The next stock market crash will inevitably come…
There could be no warning. On May 6th, 2010, the “crash of 2:45”, as it has been called, started at 2:32pm and lasted for approximately 36 minutes in which time the Dow Jones fell some 9%, most of this within minutes. Fortunately, values largely recovered almost as quickly.
The stock market does not have to crash, but could enter what is call a period of correction. If the correction extends and the market retraces 20% from its peak over a few months it becomes known as a bear market.
This is what happened during the great financial crisis. The U.S. markets peaked on October 9th, 2007. By mid-2008 the bear market was declared and this was all before the sub-prime crisis began to unfold.
On September 29th, 2008, the Dow Jones fell some 7% in a day. Eventually the bear market reversed course on March 9th, 2009, having shed 54% of its value from the 2007 highs.
However, if the stock market decline is not so obvious and protracted, there are some useful potential early warning indicators to keep an eye on – we plan to update these daily on the ETF Centre website in our market warning box.
- Retracement from recent market high (% decline) and duration
This is a metric frequently used to describe the condition of the market and can signal the start of a bear market. A first note of caution typically arises when we reach a 4% decline from a recent high, while a correction is official at the 10% mark.
- Market correlations
In 2008, all risky assets, primarily the equity asset class, became highly correlated and moved together. We monitor all asset class correlations daily.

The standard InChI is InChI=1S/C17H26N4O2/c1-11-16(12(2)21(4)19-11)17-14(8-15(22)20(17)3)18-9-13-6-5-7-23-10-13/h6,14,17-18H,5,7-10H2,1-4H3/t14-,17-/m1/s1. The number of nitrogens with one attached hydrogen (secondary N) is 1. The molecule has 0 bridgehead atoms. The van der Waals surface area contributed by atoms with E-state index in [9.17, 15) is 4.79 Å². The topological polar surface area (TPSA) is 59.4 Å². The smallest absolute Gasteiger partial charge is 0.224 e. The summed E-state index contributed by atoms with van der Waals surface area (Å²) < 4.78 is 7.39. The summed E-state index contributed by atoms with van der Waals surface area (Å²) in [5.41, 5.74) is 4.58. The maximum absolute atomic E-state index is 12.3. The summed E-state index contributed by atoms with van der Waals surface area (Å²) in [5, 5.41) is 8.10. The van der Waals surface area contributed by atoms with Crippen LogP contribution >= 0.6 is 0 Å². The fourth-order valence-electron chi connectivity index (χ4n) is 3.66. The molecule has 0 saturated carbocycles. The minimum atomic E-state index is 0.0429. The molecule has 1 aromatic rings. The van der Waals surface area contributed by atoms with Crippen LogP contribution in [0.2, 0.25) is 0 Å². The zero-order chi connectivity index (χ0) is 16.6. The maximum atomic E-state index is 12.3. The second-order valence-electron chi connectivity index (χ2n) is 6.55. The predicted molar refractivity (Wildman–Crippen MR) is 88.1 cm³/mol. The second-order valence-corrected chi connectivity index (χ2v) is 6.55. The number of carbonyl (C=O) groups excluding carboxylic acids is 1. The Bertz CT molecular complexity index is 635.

- Equity / fixed income correlations
Academic research has identified that weakening equity to fixed income correlations are associated with a weak and volatile equity market
- The Japanese Yen
The Yen is viewed as a “safe-haven” asset and was one of the first to signal concern in 2007. The Yen strengthened against the U.S. Dollar well before the market peaked in October 2007.
- The price of gold
The movement in the price of gold, while not perhaps predictive, can certainly be expected to rise, particularly at a time of increasing geopolitical tension.
- The yield curve
The yield curve is one of the most reliable indicators and one that savvy market traders always keep on their radar. Most economic forecasts are based on backward looking data. A better forecast is generated from looking at what investors are doing with their money. The rule of thumb is that an inverted yield curve (short rates above long rates) indicates a recession in about a year, and yield inversions have preceded each of the last seven recessions, including becoming inverted in August 2006, a bit more than a year before the recession started in December 2007. The inversion occurs because of investors buying long dated bonds as protection, driving down long dated yields.
- Social media
It has been suggested that searches on Google and other search engines for “market crash” or similar terms are indicative of investor concern. Google Trends provides a record of our Google searches, scored between 100 (peak interest) and 0 over any period. A score of 40 or more might be worth watching.
There are a number of precursors that signal an impending economic recession.
- A downturn in the growth of average earnings per share (EPS)
- A downturn in world trade or exports
- The end of a series of central bank interest rate hikes, suggesting the central bank is concerned about future growth prospects.
A slowdown in employment increases or even a rise in unemployment
- crash – when the major stock indices fall 10% or more within a day or two
- correction – when the major stock indices decline 10% over a week or more
- bear market: When the major stock indices fall 20% over two months or more
More on stock market crashes
This is part 2 of a 4 part series on stock market crashes.